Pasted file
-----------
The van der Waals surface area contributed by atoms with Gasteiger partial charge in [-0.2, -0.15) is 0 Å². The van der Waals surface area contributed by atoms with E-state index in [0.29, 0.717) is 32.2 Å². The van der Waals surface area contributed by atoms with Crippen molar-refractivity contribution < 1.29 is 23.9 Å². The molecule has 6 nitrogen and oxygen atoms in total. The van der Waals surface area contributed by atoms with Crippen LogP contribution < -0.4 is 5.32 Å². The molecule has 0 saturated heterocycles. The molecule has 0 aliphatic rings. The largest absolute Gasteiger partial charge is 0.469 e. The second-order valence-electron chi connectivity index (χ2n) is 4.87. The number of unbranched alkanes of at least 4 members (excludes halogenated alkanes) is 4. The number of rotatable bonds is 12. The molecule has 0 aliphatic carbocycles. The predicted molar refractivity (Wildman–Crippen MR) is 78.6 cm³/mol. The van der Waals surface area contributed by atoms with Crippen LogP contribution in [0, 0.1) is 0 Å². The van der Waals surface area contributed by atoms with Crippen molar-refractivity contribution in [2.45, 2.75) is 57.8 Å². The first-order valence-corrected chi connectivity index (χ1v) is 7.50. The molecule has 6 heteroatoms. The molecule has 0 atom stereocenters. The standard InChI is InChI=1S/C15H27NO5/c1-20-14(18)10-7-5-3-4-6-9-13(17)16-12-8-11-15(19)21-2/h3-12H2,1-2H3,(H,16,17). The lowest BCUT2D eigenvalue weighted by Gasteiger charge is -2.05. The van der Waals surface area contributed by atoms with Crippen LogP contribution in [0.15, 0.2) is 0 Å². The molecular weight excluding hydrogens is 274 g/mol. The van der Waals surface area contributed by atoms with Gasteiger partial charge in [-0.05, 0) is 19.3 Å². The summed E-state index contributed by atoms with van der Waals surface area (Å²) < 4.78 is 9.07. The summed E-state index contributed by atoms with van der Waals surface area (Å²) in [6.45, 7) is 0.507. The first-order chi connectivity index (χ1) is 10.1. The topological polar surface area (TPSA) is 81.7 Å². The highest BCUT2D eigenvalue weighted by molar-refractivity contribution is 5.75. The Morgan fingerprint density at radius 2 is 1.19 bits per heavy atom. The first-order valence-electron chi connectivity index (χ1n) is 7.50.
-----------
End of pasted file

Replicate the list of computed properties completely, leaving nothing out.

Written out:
The van der Waals surface area contributed by atoms with Gasteiger partial charge in [-0.2, -0.15) is 0 Å². The van der Waals surface area contributed by atoms with E-state index in [0.29, 0.717) is 32.2 Å². The van der Waals surface area contributed by atoms with Crippen molar-refractivity contribution < 1.29 is 23.9 Å². The molecule has 6 nitrogen and oxygen atoms in total. The van der Waals surface area contributed by atoms with Crippen LogP contribution < -0.4 is 5.32 Å². The molecule has 0 saturated heterocycles. The molecule has 0 aliphatic rings. The largest absolute Gasteiger partial charge is 0.469 e. The second-order valence-electron chi connectivity index (χ2n) is 4.87. The number of unbranched alkanes of at least 4 members (excludes halogenated alkanes) is 4. The number of rotatable bonds is 12. The molecule has 0 aliphatic carbocycles. The predicted molar refractivity (Wildman–Crippen MR) is 78.6 cm³/mol. The van der Waals surface area contributed by atoms with Crippen LogP contribution in [0, 0.1) is 0 Å². The van der Waals surface area contributed by atoms with Crippen molar-refractivity contribution in [2.45, 2.75) is 57.8 Å². The first-order valence-corrected chi connectivity index (χ1v) is 7.50. The molecule has 6 heteroatoms. The molecule has 0 atom stereocenters. The standard InChI is InChI=1S/C15H27NO5/c1-20-14(18)10-7-5-3-4-6-9-13(17)16-12-8-11-15(19)21-2/h3-12H2,1-2H3,(H,16,17). The lowest BCUT2D eigenvalue weighted by Gasteiger charge is -2.05. The van der Waals surface area contributed by atoms with Crippen LogP contribution in [0.15, 0.2) is 0 Å². The molecular weight excluding hydrogens is 274 g/mol. The van der Waals surface area contributed by atoms with Gasteiger partial charge in [-0.05, 0) is 19.3 Å². The summed E-state index contributed by atoms with van der Waals surface area (Å²) < 4.78 is 9.07. The summed E-state index contributed by atoms with van der Waals surface area (Å²) in [6.45, 7) is 0.507. The first-order chi connectivity index (χ1) is 10.1. The topological polar surface area (TPSA) is 81.7 Å². The highest BCUT2D eigenvalue weighted by molar-refractivity contribution is 5.75. The Morgan fingerprint density at radius 2 is 1.19 bits per heavy atom. The first-order valence-electron chi connectivity index (χ1n) is 7.50.